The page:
Although I call Gig Harbor home, I was raised in the Northeast. There, I endured long, cold winters, rooted for hard-hitting hockey teams and tried to take in as much history as I could from a variety of places, such as Philadelphia, New York and the commonwealth of Virginia.
The one city I never got a chance to visit was our nation’s capital, Washington, D.C. That all changed recently as I attended the 2013 National Conference on Volunteering and Service.
My day job consists of running the day-to-day operations for RallyPoint/6, a non-profit organization that supports veterans and their families. It has given me an opportunity to work with several AmeriCorps members who have served the nation through community service.
This conference celebrated those AmeriCorps members and was filled with great speakers, but above and beyond the conference’s festivities, it gave me an opportunity to get to know Washington, D.C.
When I first arrived, I was quickly reminded of one of the primary reasons I left the Northeast – the humidity. It hit me like a ton of bricks as soon as I left the airport.
The cab ride to the hotel was uneventful, but it left me with a chance to admire the city during the short drive from the airport to my hotel. The one thing that really hit me was the contrast between modern-day architecture and the historic majesty of most of the government buildings.
Time was short, though, as the conference was the main reason for my visit.
My second day was spent scurrying from session to session and trying to make time for a meal. D.C. was passing me by in a blur, and I began to develop a bit of a chip on my shoulder about the city. It was becoming more annoying than anything else: the traffic, the heat and humidity, and the fast-paced attitude of locals, dressed in their most boring blue suits and red ties.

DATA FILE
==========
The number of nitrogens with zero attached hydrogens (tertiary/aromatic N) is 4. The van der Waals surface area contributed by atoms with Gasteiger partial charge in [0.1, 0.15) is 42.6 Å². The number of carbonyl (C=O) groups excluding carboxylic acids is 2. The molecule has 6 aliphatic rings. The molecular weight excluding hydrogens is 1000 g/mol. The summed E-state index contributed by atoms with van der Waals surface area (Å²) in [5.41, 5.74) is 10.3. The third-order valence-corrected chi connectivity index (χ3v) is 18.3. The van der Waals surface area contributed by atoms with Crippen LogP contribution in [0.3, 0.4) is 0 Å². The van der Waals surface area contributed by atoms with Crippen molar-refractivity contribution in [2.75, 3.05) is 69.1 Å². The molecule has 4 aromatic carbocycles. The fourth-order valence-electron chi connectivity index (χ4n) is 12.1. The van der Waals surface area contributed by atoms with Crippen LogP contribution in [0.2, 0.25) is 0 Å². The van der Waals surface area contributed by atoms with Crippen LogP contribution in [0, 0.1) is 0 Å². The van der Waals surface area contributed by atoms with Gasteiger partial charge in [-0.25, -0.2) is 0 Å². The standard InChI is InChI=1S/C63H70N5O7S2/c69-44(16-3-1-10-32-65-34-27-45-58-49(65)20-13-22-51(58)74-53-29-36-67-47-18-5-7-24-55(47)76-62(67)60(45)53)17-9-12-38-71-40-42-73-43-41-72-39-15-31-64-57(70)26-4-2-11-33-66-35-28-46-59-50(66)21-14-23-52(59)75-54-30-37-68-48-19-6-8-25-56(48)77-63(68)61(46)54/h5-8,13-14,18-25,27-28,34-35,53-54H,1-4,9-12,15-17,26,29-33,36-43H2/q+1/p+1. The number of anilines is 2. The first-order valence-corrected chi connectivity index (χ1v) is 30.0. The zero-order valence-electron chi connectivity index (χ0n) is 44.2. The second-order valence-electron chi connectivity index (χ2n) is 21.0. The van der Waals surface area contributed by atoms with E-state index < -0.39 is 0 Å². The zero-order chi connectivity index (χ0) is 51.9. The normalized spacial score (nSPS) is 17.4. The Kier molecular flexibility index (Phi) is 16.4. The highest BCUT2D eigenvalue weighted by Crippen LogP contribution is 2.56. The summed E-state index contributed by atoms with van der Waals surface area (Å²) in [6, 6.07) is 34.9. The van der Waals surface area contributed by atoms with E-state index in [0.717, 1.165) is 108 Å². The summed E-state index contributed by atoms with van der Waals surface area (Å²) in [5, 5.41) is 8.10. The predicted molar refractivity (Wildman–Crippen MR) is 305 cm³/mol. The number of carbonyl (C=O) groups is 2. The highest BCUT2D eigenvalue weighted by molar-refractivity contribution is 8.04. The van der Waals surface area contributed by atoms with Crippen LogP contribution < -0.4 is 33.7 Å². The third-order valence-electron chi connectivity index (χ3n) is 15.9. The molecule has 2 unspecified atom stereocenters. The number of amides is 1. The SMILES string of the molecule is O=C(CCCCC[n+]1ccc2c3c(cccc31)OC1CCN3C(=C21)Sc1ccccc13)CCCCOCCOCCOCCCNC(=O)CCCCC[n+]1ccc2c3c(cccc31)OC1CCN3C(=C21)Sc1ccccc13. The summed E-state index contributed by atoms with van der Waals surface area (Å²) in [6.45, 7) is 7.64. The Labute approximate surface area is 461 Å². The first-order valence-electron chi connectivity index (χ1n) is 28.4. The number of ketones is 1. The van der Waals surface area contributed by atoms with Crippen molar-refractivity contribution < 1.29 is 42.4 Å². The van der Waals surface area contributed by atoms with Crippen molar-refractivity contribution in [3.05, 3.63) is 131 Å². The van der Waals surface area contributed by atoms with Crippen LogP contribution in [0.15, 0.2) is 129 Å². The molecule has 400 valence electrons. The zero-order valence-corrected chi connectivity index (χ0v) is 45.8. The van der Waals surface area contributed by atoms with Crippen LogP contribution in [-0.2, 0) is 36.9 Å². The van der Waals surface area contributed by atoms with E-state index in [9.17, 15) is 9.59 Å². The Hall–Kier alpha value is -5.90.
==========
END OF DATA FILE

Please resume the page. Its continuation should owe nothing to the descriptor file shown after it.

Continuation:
The city was truly living up to its reputation as a government town. I was beginning to think I would never get to witness the best D.C. had to offer.
By the third day, I was determined to find the magic. The conference ended a little early, and I quickly headed west from my hotel, just a few blocks to the Washington Monument.
Although it was enveloped in scaffolding, I could not get over its size and magnitude. There were people everywhere. Some locals were playing softball at the base of the monument, and some were jogging, but most were just out for an afternoon walk.
There was no lack of friendliness. I began to relax.
I headed north over to the massive World War II Memorial. Wow, what an homage to our heroes.
And after a short walk along the Reflecting Pool, I began to realize what D.C. is all about. Yes, it’s a working government city, where decisions are made every day about the future of our country. But it’s also a time capsule, intent on preserving our nation’s history and ensuring generations to come can not only enjoy history but understand and learn from it.
My next stop was the Lincoln Memorial, where hundreds of people relaxed on its stairs. Afterward, quick stops at the Korean and Vietnam War memorials wrapped up my walk.
On the way back to my hotel, I glanced at my map and realized with a bit of surprise that I was a block away from the White House.
I looked up but could not see it. After I strolled for about another hundred yards, it came into view. But it wasn’t the view that you often see on TV. Instead, it was the view from the Rose Garden.
I was amazed at how close you could get. I truly began to feel a swell of national pride that I have not felt in a long time.
By the time that I got back to my hotel, I saw the city in a different light. I began to feel a connection with our nation’s capital that I did not expect. It began to feel like a home away from home, where history meets the modern day.
I highly recommend a trip if you can make it. I guarantee you will not be disappointed.A Time to Talk columnist Doug Pfeffer can be reached by email at firstname.lastname@example.org.